The Asia Program is a core part of the Institute for Security and Development Policy (ISDP) together with the Silk Road Studies Program.
The Program conducts research designed to guide and inform about the current issues of various conflicts, complex security and development challenges in the Asian region focusing on Northeast, Southeast and South Asia. As such, it implements policy-oriented and practical research. The main objectives are not only to be a bridge between academia and policy but also to provide strategic insights and policy recommendations to decision-makers in governments, international institutions and the private sector through five main channels: Impartial research; publications and newsletters; workshops and conferences; teaching and training; and formal and informal discussions.
Its research activities cover such areas as conflict prevention and crisis management, economic development, regional cooperation, legal development, traditional and non-traditional security, social and cultural changes, domestic development and foreign policy in the region.
The Asia Program has a well-established and formalized cooperation with leading research and/or policy institutes in Asia. These collaborations do not only contribute to a more dynamic research environment but they also facilitate in distributing our research in the region.
It is led by Dr. Niklas Swanström (ISDP Director).
The Asia Program was established in July 2007. With the initiation of the ISDP, the Asia Program was created to cover geographic research areas focusing on Northeast, Southeast and South Asia as a key pillar of ISDP’s research.
The ambition of this program is to examine how Asia and its sub-regional blocs interrelate in the fields of security, conflict, and development and to highlight the strategic significance of the greater Asian region, the security interdependence that all states share, and how regional and bilateral cooperation are the only ways to promote a more peaceful continent.
Through its Asia Program, the ISDP publishes the Asia Paper Series as well as Books and Monographs. In addition to these publications, our researchers also produce a wide range of articles, policy briefs and reports.
The Asia Program regularly invites scholars and other distinguished experts to speak at our ISDP Forums. The forums usually take the form of a lecture or presentation with the intent to update the research and policy communities in Stockholm about current issues in Asia, with an emphasis on Northeast, Southeast and South Asia. The invited speakers come from a range of different organizations and include scholars, diplomats, policymakers and journalists. The ISDP Forums aim to encourage public discussion and the sharing of ideas and knowledge.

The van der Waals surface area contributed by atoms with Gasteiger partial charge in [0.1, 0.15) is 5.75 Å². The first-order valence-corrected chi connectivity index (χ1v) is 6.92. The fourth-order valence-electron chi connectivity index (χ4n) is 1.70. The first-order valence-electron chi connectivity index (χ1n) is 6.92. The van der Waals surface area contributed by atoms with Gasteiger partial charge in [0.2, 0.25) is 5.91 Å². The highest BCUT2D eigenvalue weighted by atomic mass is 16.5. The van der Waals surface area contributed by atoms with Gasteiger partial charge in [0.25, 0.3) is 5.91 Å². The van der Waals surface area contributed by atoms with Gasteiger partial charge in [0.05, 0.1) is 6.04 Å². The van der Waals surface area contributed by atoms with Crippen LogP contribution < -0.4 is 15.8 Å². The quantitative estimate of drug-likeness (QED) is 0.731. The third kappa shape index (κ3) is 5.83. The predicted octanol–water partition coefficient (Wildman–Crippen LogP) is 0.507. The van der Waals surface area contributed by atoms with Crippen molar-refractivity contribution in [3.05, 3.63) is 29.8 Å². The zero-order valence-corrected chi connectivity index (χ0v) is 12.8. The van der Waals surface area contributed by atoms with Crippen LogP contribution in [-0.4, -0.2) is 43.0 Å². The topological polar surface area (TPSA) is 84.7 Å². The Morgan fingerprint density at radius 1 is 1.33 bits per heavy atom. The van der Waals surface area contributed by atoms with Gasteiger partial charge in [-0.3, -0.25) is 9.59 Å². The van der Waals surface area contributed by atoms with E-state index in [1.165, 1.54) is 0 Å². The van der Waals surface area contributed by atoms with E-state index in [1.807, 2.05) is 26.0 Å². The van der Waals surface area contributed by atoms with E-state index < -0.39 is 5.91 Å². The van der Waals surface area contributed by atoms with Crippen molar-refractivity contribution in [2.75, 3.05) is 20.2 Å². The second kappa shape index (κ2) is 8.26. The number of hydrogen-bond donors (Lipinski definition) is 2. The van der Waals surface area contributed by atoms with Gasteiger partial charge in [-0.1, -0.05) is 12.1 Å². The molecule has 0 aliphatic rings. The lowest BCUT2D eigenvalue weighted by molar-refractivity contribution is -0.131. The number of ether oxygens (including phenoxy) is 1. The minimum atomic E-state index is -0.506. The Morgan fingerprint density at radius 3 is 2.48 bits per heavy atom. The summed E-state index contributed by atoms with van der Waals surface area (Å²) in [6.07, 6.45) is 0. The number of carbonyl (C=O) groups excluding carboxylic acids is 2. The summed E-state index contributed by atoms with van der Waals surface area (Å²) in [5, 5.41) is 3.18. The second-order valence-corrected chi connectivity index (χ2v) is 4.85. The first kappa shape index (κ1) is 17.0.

In addition to these forums, the Asia Program also arranges conferences, seminars and workshops to explore and discuss contemporary regional issues in a more intimate setting.
China’s Role in UN Peacekeeping
Summary From the 1980s China has a more active foreign policy agenda and by the 1990s is contributing personnel to UN Peacekeeping missions. China is now the second largest contributor […]
A “New” Chinese Foreign Policy Under Xi Jinping?
Summary The Belt and Road Initiative, increased foreign investment and a stronger maritime policy are just some of the ways in which President Xi Jinping is pursuing a more active […]
Breaking the Mould: Trump’s China Policy
Summary Following the National Security Strategy (NSS) released in December and Donald Trump’s recent statements at Davos, tensions between China and the U.S. have only increased. Is it already too […]
China’s Presidential Election: The Role of the NPC
Summary • This year begins the inauguration of the 13th NPC, which will run until March 2023. • China’s NPC of around 3,000 delegates will meet in March 2018 and […]
Breaking Deadlock on the Korean Peninsula? Four Perspectives
Summary Can the nuclear issue on the Korean Peninsula be resolved and how? What are the strategic interests of the parties and their differences? What steps are needed to prevent […]
Nordkorea – strategisk hotspot
Kina är delvs bundet av sitt vänskapsavtal med Nordkorea. Den kinesiska regeringen har dock gjort klart att man inte intervenerar om Nordkorea provocerar fram en konflikt, och det är tveksamt att man militärt skulle stödja landet utan en direkt amerikansk invasion av Nordkorea som hotar kinesiska intressen, skriver Niklas Swanström.